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5 Written questions

5 Matching questions

  1. Stress
  2. Ductility
  3. Shear stress is calculated by dividing the force by the area ________ to the force direction.

    a. perpendicular
    b. parallel
  4. Units of Modulus of elasticity
  5. Two important aspects of microscopic flaws in brittle materials:
  1. a Relative ability of a material to deform physically under a <b>tensile</b> stress before it fractures
  2. b b. parallel

    brackets for braces is a good example
  3. c Force per unit area within a structure subjected to an external force or pressure (See Pressure).
  4. d 1. the stress intesntiy at these flaws increases with the length of the flaw, specially when it is oriented prependicular to the direction of tensile stress

    2. flaws on the surface are associated with higher stresses than are flaws of the same size in interior regions.
  5. e Giganewtons per square meter (GN/m²), or gigapascals (<b>GPa</b>)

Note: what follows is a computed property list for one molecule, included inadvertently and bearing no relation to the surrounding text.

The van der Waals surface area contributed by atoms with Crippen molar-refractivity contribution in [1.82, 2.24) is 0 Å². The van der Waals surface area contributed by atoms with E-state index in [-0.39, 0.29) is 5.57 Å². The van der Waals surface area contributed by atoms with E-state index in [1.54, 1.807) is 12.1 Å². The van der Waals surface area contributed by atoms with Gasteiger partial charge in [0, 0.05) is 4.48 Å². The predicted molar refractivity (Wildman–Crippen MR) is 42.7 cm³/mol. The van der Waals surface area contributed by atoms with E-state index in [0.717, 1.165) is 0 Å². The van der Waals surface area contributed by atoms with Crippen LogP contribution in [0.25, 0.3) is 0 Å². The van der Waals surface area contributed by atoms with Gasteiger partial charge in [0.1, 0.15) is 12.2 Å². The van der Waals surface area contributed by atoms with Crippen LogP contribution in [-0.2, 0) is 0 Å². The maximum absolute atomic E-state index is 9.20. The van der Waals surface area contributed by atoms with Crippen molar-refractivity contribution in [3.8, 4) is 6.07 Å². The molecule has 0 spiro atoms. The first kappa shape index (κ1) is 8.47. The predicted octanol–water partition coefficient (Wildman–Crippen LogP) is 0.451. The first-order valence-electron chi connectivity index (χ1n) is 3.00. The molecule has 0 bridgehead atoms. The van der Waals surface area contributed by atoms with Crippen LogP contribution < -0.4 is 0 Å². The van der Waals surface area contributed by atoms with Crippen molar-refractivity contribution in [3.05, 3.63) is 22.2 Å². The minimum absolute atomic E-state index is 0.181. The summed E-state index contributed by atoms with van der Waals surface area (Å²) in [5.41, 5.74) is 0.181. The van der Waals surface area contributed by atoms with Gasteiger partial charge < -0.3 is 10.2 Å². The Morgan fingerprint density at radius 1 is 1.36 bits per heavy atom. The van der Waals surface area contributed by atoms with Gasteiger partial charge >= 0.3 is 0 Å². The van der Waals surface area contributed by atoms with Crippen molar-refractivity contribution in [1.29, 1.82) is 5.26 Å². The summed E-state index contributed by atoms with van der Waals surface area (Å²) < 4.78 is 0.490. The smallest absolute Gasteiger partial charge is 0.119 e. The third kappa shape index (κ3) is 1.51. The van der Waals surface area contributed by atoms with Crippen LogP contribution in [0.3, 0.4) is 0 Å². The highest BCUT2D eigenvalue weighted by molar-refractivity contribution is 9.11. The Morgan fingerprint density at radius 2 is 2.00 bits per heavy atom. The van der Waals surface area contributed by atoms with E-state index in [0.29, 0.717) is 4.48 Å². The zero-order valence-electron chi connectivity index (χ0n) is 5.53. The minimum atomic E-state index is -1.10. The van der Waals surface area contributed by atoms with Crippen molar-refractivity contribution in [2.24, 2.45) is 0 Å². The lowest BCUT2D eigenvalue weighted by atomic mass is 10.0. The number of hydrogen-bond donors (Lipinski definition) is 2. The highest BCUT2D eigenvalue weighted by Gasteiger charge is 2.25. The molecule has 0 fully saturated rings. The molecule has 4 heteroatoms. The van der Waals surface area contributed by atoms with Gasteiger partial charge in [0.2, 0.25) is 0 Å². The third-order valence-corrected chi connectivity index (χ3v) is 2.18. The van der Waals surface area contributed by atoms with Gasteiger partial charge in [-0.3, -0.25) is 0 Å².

5 Multiple choice questions

  1. Ratio of compressive force to cross-sectional area prependicular to the axis of applied force.
  2. 1. most restorations have rough, <b>curved</b> surfaces

    2. tensile strength is <b>below</b> shear strength value

    3. force must be applied exactly adjacent to the

  3. Tension would develop on the occlusal half where as compression would develop in the gingival half.
  4. Maximum amount of plastic strain a tensile test specimen can sustain before it fractures (See Ductility).
  5. ↑ elastic modulus
    ↓ resilience/springiness

5 True/False questions

  1. average biting force
    Stress = Force / area

    stress units - MPa

          

  2. Materials with a high elastic modulus have:

    a. high strength values.
    b. low strength values.
    they could have either. they are independent of each other.

          

  3. Poisson's ratiothe ratio of horizontal extension to vertical compression.

    Most engineering materials have values of approximately <b>0.3</b>

          

  4. Resilience
    Maximum stress that a structure can withstand without sustaining a specific amount of plastic strain (yield strength) or stress at the point of fracture (ultimate strength).

          

  5. diametral compression test
    a test for tensile strength that is only used for materials that exhibit predominantly elastic deformation and little or no plastic deformation (brittle).

          

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